Tecophilaea rediscovered

Jane McGary janemcgary@earthlink.net
Wed, 31 Mar 2004 09:13:40 PST
The March 2004 issue of "The Alpine Garden" (bulletin of the AGS) contains 
the following news item (I have edited Robert Rolfe's text a little):

"Tecophilaea cyanocrocus has been relocated in Chile, over 50 years since 
it was pronbounced extinct there. M. Teresa Eyzaguirre and Rosario Garcia 
de la Huerta, in 'Gayana Bot.' 59(2):73-77 (2002 [probably published in 
Santiago]) describe how, while conducting a routine botanical mapping 
survey in the spring of 2001, they encountered a large but very localised 
population of the Chilean Blue Crocus at just over 2000 metres, within 40 
kilometres of Santiago, inhabiting an area no more than 20 x 50 m. Several 
illustrations accompany the article, one of them showing the tecophilaea in 
spectacular abundance on a level, stony site, which it is reported to share 
with a sparse covering of various spiny and hummock-forming shrubs, along 
with Calandrinia affinis and Barneoudia major. The density of this stand is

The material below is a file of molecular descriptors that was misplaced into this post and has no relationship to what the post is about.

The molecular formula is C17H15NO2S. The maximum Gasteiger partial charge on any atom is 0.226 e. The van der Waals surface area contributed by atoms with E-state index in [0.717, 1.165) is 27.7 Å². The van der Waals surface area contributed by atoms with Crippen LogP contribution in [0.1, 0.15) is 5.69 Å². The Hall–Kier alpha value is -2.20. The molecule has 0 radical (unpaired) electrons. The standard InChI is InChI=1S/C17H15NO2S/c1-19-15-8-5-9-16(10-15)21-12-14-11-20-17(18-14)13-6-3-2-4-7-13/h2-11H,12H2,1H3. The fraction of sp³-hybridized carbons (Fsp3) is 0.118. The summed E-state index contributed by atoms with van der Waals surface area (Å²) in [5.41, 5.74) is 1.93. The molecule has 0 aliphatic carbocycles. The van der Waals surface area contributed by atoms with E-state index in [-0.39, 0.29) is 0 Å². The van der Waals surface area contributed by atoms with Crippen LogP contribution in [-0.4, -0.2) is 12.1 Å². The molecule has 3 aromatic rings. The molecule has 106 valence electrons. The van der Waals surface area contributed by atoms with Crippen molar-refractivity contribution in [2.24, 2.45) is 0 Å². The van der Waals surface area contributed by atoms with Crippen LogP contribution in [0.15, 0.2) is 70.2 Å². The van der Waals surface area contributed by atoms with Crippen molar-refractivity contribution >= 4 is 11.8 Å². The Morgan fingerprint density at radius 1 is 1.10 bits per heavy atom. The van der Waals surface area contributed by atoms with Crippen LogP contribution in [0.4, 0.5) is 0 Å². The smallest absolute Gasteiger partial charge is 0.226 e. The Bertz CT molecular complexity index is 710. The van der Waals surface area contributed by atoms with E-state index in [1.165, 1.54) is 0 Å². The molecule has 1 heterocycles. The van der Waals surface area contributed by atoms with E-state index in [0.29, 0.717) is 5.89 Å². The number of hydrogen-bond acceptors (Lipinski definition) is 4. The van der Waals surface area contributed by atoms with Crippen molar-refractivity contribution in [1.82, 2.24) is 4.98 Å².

estimated at 30-50 corms per square metre, in clumps of 5-20; the colony is 
said to be somewhat aberrant, in that generally the blooms have an 
extensive white 'eye', approaching but not analogous with the stocks long 
cultivated under the varietal name leichtlinii. In just three examples, the 
flowers were pure white. The exact location is not revealed."

This note tells us something about T. cyanocrocus's habitat preference. 
Calandrinia affinis and Barneoudia major (the former similar to a deciduous 
Lewisia, and the latter to a small alpine Ranunculus) are "snowmelt" plants 
of the subalpine zone, growing quickly in spring and flowering while their 
soil is still very damp, then going dormant. They are often accompanied by 
an Olsynium (I don't know the species) very similar in appearance and 
habitat preference to North American O. douglasii. These very well drained 
sites dry out in the summer, but the stony soil probably preserves some 
trace of moisture well into the dry season, and stays fairly cool below the 
immediate surface layer.

Let us hope that now that botanists have found this site, somebody puts up 
a serious fence around it to keep out the cattle and goats!

Jane McGary
Northwestern Oregon, USA

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